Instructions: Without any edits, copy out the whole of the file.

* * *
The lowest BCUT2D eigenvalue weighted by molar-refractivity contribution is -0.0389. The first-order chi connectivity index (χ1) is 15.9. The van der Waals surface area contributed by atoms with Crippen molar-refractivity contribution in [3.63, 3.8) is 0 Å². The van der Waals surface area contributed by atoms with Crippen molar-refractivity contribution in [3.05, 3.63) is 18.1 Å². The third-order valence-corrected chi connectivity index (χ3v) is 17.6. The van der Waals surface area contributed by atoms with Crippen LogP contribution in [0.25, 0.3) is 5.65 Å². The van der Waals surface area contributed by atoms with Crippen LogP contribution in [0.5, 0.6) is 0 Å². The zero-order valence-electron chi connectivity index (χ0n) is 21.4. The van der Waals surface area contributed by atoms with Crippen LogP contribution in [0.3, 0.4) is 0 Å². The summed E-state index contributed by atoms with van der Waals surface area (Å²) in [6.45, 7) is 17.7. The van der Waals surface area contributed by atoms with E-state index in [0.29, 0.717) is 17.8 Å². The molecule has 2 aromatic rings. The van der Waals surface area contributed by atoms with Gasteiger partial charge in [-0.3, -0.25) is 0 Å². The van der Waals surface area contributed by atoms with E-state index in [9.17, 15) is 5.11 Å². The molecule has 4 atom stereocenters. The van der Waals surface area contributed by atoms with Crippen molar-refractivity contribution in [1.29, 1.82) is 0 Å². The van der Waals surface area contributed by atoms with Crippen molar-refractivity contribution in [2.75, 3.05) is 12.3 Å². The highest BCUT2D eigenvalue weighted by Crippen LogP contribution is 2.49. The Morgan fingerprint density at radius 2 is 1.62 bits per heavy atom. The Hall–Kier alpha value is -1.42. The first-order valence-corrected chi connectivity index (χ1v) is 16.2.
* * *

The lowest BCUT2D eigenvalue weighted by molar-refractivity contribution is -0.0389. The first-order chi connectivity index (χ1) is 15.9. The van der Waals surface area contributed by atoms with Crippen molar-refractivity contribution in [3.63, 3.8) is 0 Å². The van der Waals surface area contributed by atoms with Crippen molar-refractivity contribution in [3.05, 3.63) is 18.1 Å². The third-order valence-corrected chi connectivity index (χ3v) is 17.6. The van der Waals surface area contributed by atoms with Crippen LogP contribution in [0.25, 0.3) is 5.65 Å². The van der Waals surface area contributed by atoms with Crippen LogP contribution in [0.5, 0.6) is 0 Å². The zero-order valence-electron chi connectivity index (χ0n) is 21.4. The van der Waals surface area contributed by atoms with Crippen LogP contribution in [0.3, 0.4) is 0 Å². The summed E-state index contributed by atoms with van der Waals surface area (Å²) in [6.45, 7) is 17.7. The van der Waals surface area contributed by atoms with E-state index in [0.29, 0.717) is 17.8 Å². The molecule has 2 aromatic rings. The van der Waals surface area contributed by atoms with Gasteiger partial charge in [-0.3, -0.25) is 0 Å². The van der Waals surface area contributed by atoms with E-state index in [9.17, 15) is 5.11 Å². The molecule has 4 atom stereocenters. The van der Waals surface area contributed by atoms with Crippen molar-refractivity contribution in [1.29, 1.82) is 0 Å². The van der Waals surface area contributed by atoms with Crippen molar-refractivity contribution in [2.75, 3.05) is 12.3 Å². The highest BCUT2D eigenvalue weighted by Crippen LogP contribution is 2.49. The Morgan fingerprint density at radius 2 is 1.62 bits per heavy atom. The Hall–Kier alpha value is -1.42. The first-order valence-corrected chi connectivity index (χ1v) is 16.2.